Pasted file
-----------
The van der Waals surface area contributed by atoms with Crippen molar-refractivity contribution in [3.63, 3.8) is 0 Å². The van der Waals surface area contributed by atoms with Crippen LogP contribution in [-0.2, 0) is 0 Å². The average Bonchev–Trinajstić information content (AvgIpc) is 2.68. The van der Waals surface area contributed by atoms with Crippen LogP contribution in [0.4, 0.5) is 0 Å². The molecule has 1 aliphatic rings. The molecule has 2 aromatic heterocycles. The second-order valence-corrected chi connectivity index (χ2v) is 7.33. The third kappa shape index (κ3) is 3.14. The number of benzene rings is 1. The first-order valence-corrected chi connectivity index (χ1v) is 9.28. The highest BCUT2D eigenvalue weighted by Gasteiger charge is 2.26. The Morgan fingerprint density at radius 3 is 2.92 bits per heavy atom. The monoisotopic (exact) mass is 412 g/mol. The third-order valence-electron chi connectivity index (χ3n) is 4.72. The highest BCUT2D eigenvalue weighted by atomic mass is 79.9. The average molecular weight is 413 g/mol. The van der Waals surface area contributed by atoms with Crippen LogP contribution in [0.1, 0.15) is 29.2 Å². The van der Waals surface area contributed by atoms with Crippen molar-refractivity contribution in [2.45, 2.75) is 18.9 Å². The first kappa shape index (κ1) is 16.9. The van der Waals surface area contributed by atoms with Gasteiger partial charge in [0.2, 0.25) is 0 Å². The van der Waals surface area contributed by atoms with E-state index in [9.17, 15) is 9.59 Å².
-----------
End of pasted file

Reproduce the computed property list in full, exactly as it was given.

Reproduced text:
The van der Waals surface area contributed by atoms with Crippen molar-refractivity contribution in [3.63, 3.8) is 0 Å². The van der Waals surface area contributed by atoms with Crippen LogP contribution in [-0.2, 0) is 0 Å². The average Bonchev–Trinajstić information content (AvgIpc) is 2.68. The van der Waals surface area contributed by atoms with Crippen LogP contribution in [0.4, 0.5) is 0 Å². The molecule has 1 aliphatic rings. The molecule has 2 aromatic heterocycles. The second-order valence-corrected chi connectivity index (χ2v) is 7.33. The third kappa shape index (κ3) is 3.14. The number of benzene rings is 1. The first-order valence-corrected chi connectivity index (χ1v) is 9.28. The highest BCUT2D eigenvalue weighted by Gasteiger charge is 2.26. The Morgan fingerprint density at radius 3 is 2.92 bits per heavy atom. The monoisotopic (exact) mass is 412 g/mol. The third-order valence-electron chi connectivity index (χ3n) is 4.72. The highest BCUT2D eigenvalue weighted by atomic mass is 79.9. The average molecular weight is 413 g/mol. The van der Waals surface area contributed by atoms with Crippen LogP contribution in [0.1, 0.15) is 29.2 Å². The van der Waals surface area contributed by atoms with Crippen molar-refractivity contribution in [2.45, 2.75) is 18.9 Å². The first kappa shape index (κ1) is 16.9. The van der Waals surface area contributed by atoms with Gasteiger partial charge in [0.2, 0.25) is 0 Å². The van der Waals surface area contributed by atoms with E-state index in [9.17, 15) is 9.59 Å².